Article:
New Delhi: A consortium of 27 banks Thursday told the Supreme Court that the money lent to Future Retail Ltd (FRL) belonged to the depositors and to safeguard the “public interest”, the entire assets of FRL can be subjected to open bids by Amazon and Reliance with a reserve price of Rs 17,000 crore.
A bench headed by Chief Justice N V Ramana, hearing FRL’s plea seeking a direction to the banks that no coercive action be taken against it for a certain time period due to non-payment of debt, did not pass any interim order and adjourned the hearing at the request of the company.
At the outset, senior advocate Harish Salve, appearing for FRL, said the hearing be deferred for a week or 10 days so that the company may try to work out some kind of settlement over payment of dues.
“Please give me a week or ten days and let me try talking to the banks and if I can get them some assurance and get to hold back something,” Salve said.
The bench, also comprising Justices A S Bopanna and Hima Kohli, took note of the submissions and said the hearing may be deferred as it was FRL’s plea only.
Senior advocate Rakesh Dwivedi, appearing for the consortium of banks, raised preliminary objections and said that FRL’s plea was not maintainable as violation of fundamental rights cannot be alleged against banks acting out of contracts.
Banks’ contracts involved depositors’ interest and hence pertained to public interest which needed to be safeguarded first, he said.
“We have a loan of Rs 17,000 crore. If it is pushed back to later.., as requested by FRL, the loan will grow to Rs 25,000 crore…And ultimately they are not certain, whether Amazon or Reliance will get it (FRL). So we are looking at an uncertain litigation,” he said.
If Amazon wins then Rs 7000 crore will come in, but our loan amount only to FRL is Rs 17,000 crore.
“If Reliance wins, Future will get Rs 25,000 crore, but for the entire group. So in any case, the banks will have to invoke the Insolvency and Bankruptcy Code,” Dwivedi said.
The lawyer then suggested that the entire assets of FRL can be subjected to open bids by Amazon and Reliance with a reserve price of Rs 17,000 crore and the bids in sealed cover be submitted in the apex court.
“Whosoever bids high, let them take. We will get our money, and whoever bids high will get the Future”, Dwivedi said.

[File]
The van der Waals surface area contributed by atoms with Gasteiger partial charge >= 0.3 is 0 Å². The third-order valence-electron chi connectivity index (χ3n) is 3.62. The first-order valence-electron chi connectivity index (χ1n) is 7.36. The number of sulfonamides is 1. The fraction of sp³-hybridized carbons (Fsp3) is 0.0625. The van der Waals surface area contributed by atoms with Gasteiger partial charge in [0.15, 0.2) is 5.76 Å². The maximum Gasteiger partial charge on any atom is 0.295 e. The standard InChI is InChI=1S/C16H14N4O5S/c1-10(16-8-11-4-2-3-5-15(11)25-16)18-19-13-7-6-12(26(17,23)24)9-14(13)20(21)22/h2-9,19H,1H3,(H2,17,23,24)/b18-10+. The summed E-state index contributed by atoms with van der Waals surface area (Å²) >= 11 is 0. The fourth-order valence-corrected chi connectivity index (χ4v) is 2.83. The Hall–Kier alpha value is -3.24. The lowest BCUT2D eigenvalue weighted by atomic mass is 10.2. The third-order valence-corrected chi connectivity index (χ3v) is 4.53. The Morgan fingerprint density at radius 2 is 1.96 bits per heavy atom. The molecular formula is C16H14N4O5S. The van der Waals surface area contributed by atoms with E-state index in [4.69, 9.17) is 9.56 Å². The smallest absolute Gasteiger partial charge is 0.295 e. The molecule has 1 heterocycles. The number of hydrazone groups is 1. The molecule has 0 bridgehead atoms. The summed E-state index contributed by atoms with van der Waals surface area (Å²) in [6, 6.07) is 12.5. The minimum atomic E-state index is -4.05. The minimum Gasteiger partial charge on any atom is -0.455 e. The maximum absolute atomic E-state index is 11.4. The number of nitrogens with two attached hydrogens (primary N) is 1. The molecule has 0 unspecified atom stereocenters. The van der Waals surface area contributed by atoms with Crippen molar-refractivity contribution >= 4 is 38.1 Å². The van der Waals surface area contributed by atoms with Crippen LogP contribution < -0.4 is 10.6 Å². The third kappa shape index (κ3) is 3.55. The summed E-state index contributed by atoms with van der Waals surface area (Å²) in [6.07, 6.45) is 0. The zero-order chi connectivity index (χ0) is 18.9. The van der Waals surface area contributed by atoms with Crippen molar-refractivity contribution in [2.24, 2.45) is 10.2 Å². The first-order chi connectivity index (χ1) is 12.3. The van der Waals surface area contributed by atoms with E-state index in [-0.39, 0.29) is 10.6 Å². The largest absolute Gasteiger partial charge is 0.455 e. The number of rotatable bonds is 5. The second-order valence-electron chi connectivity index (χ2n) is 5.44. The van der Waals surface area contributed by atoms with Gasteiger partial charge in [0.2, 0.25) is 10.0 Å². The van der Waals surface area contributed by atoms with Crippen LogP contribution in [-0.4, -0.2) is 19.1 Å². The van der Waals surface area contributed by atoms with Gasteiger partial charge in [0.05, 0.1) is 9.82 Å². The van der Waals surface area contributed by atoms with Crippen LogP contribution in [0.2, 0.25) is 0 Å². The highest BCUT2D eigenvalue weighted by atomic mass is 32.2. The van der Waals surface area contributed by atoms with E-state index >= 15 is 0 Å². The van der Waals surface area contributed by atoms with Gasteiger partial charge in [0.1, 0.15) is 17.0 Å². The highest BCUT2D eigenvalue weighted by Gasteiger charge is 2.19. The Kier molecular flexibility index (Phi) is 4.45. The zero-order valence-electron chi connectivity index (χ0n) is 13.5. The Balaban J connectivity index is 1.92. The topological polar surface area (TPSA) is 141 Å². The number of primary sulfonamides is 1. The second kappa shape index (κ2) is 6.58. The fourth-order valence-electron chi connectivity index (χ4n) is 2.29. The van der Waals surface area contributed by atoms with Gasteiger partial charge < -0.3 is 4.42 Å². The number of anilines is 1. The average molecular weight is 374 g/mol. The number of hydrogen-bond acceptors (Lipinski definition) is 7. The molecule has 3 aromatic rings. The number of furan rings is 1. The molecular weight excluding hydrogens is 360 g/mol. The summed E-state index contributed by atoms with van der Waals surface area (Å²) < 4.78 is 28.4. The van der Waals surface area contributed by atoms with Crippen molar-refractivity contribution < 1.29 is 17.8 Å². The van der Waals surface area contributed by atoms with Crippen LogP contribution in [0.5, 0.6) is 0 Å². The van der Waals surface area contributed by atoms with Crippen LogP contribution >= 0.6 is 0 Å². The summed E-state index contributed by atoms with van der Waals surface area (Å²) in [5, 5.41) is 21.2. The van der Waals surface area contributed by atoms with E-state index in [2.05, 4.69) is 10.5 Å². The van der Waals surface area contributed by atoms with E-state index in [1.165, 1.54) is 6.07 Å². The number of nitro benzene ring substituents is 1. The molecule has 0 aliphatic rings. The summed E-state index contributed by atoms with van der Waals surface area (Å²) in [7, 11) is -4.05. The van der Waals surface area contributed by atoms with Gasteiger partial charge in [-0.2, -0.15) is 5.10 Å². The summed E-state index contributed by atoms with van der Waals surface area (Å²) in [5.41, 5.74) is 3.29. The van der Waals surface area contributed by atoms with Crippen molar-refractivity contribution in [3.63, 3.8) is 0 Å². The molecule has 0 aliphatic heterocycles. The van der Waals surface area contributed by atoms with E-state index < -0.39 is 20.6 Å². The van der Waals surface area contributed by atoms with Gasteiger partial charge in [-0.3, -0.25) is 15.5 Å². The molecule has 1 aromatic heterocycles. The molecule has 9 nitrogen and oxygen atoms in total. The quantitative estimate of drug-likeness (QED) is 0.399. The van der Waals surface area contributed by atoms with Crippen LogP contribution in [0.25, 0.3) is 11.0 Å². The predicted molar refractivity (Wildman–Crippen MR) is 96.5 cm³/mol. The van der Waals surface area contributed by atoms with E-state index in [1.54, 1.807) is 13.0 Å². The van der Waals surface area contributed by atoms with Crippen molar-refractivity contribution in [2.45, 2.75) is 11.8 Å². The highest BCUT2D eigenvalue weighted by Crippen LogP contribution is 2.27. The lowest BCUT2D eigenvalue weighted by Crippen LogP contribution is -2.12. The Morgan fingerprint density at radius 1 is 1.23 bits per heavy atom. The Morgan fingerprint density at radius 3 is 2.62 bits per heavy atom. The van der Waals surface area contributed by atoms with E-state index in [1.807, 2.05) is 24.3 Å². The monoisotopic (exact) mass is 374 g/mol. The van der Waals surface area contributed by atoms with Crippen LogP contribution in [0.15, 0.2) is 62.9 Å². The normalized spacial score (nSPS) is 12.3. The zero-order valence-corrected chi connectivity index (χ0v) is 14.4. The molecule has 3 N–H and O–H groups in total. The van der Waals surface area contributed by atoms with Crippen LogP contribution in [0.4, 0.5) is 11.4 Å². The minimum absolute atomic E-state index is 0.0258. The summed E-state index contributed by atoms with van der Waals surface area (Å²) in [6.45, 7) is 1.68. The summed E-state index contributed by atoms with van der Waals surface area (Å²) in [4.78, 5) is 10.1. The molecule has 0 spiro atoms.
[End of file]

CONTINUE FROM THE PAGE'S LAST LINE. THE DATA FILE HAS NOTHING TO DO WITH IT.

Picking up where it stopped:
Salve responded by saying that the FRL was agreeable to the suggestion, but Amazon, the US-based e-commerce giant, cannot deposit a single rupee being a foreign multi-brand company.
Senior Advocate Gopal Subramanium, appearing for Amazon, said however that the US firm has no issues in discussing the matter with the banks.
The apex court, on February 1, had observed that no party will benefit from consequential punitive actions against FRL for defaults in loan repayment and asked the consortium to file the response to a plea by the firm.
“Out of 27 banks, 10 are private and three are foreign banks. How can a writ petition be maintainable against us. There should not be any interim order… We have nothing to do with Amazon or their arbitration. We are not parties to the arbitration. Moreover, the default has already occurred one month ago,” Dwivedi had said.
“You have to take a realistic approach otherwise no party will get any benefit out of this. If writ can be maintainable or not is a different story,” the CJI had orally observed, adding “If this is your stand, why don’t you file the affidavit.”
FRL has sought directions restraining the banks from declaring it as non-performing asset (NPA) and extending the timeline stipulated under the Framework Agreement for monetization of the Small Format Stores in line with the minutes of the meeting it had with the banks.
Earlier, the same bench delivered verdict on a separate batch of pleas of FRL and set aside three Delhi High Court orders including the refusal to grant a stay on the final arbitral award which had restrained FRL from going ahead with its Rs 24,731 crore merger deal with Reliance Retail and ordered fresh adjudication.
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